Hence, moreover, their inaptitude for all dramatic poetry, the lyrical being their appropriate department, as with the Hebrews. Their efforts of the former kind, though often meritorious, are really artificial, are imitations of the Greeks, French, Spanish. Addison and Schiller. are the highest of the description, and it would task a skilful critic to prove their excellences Gothic. Yet this impotence of objective conception is not all; a vastly greater obstacle remains in the construction, the organization of such conceptions, which is the essence of the drama. Quite accordingly, to this day of cultivation and competition, the English playwrights can construct the simplest farce but on French patterns. It is, indeed, in this supreme faculty of construction or synthesis, that the genius of Shakespeare seems pre-eminently un-Teutonic; for however irregular, on purpose to suit its public, that genius has evinced, by its variety and facility, and even by the fact, as in Macbeth and Cymbeline, that its powers were amply equal to the most exacting audience. Who could even conceive Shakespeare forced to break off in a piece, and after years of renewed effort, to leave it still a "fragment"; as befell the great Goethe in the solitary instance wherein the race has ventured in this line, beyond its leading strings; and as befell the greater Bacon in his logical system, and Newton himself in the solar, and so of all others? And this, so far from being a defect, is the genius of the race; a race of fragmentation, of analysis, of parts-not wholes; as Goethe has so well characterised his Mephistophiles.

It is accordingly in due conformity with the nature of lyric poetry, which is personal, prophetical, disorderly,


dithyrambic. In this desultory composition, the Teutons excel, and also in description, which is crawling, not construction. All their original poetry really oscillates between these opposites, "from the high lyrical to the low rational," from Cowley to Crabbe. The happy term "low" makes a pregnant distinction between the rationality called common sense and the intellectual. In fact the "Lake school," which Byron has so keenly circumscribed, consisted of a jumble of those apparent contraries. The latter or "low rational" is now, it seems, the uppermost. It is dissected well in a late number of a Scotch Review, and designated happily as microscopic poetry"; though the writer describes it as a mode of the age, instead of seeing (or perhaps choosing to see) that it is English. What confirms the close affinity between it and the "high lyrical" is the fact that both unite in the same person, as in Wordsworth, and combine their motley forces in national hostility, as they have done against Byron, Pope, and Shakespeare himself. Of course, the overpowering genius of men like these must have triumphed; but the sympathies of England at the day were with the Dunces. Even still the several Shakespearean qualities enumerated remain topics of contumely with the English towards the Irish. They stigmatise the fluency of this people as tongue and froth, the ever active fancy, as giddiness and levity; the spontaneous wit, as blundering or "bulls"; and all this, without a notion that the objects of contempt are the rude germs of the genius which they so laud in Shakespeare. They would read with self-complacency the sarcasm of Byron, who declared that an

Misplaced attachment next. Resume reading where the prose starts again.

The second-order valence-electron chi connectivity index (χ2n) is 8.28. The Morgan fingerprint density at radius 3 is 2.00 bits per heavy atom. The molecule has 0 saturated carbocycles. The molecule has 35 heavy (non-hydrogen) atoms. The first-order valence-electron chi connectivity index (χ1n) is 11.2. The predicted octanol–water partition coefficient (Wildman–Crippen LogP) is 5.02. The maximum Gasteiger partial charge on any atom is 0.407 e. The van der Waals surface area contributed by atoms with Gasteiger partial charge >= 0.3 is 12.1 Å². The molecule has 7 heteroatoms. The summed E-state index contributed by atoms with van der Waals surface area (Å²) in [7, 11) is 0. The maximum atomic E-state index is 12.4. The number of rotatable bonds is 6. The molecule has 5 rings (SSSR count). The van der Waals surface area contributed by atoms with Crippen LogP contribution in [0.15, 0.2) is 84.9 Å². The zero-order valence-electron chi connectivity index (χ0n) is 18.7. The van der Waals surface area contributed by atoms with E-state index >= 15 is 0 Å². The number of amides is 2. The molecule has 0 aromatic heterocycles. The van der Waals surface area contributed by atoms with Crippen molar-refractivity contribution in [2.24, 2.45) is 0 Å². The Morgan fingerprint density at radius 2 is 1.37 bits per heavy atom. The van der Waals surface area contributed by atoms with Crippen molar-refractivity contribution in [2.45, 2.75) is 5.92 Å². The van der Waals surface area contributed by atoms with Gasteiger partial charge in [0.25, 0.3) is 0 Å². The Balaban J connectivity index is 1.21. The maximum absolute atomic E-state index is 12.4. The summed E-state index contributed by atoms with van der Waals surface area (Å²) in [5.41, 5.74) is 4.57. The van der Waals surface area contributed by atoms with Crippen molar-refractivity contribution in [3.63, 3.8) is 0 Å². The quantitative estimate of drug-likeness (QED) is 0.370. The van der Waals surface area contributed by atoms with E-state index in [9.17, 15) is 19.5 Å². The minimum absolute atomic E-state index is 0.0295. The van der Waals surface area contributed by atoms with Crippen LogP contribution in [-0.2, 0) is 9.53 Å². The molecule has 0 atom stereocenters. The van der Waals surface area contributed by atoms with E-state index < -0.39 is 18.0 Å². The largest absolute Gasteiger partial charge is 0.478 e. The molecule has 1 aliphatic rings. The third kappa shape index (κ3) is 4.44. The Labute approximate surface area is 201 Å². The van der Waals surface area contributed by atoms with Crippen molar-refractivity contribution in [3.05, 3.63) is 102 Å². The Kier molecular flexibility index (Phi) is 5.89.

1 North British Review, May 1858.

Irish peasant with a glass of whisky in his head would imagine more poetry, in quality and quantity, than all the English bards of his quite prolific day.

These remarks upon the personal or lyric nature of Gothic poetry bring to mind another trait which must unfit the race for tragedy. It is the absence of that loftiness of sentiment and soul which can belong but to the races of generosity or sociability. It is only in a race of democracy and commerce that a poet could dare to choose for epic hero a strolling pedlar; the innovation is the plebeian tendency to vulgarize the venerable, to send royalty "a progress through the guts of a beggar." But Shakespeare, on the contrary, is as sublime in this propriety as he is souple to descend to the vulgarity, to meet his public. Not only, then, this public could not well have produced Shakespeare, but the race has not produced one first-class actor of his drama, any more than it has done, it is submitted, a worthy critic. Garrick, who was born in the west of England (of which more, presently), was the most Celtic of men, down to even his silly vanity. The names of Kean, Macready, and several others, speak their Irish origin. The glorious Mrs. Siddons and her Kemble family were Welsh.

It is now seen, perhaps, why her masterpiece was Lady Macbeth; a character, in fact, which could no more be entered into by a Teutonic woman than by a Chinese. And the argument applies of course à multo fortiori against its composition or conception in that race.

To ascend a little higher the principles of Shakespeare, both political and moral, confirm this conclusion. There is little room for shewing such, no doubt, in the drama, which must formally exclude the personality of the author. But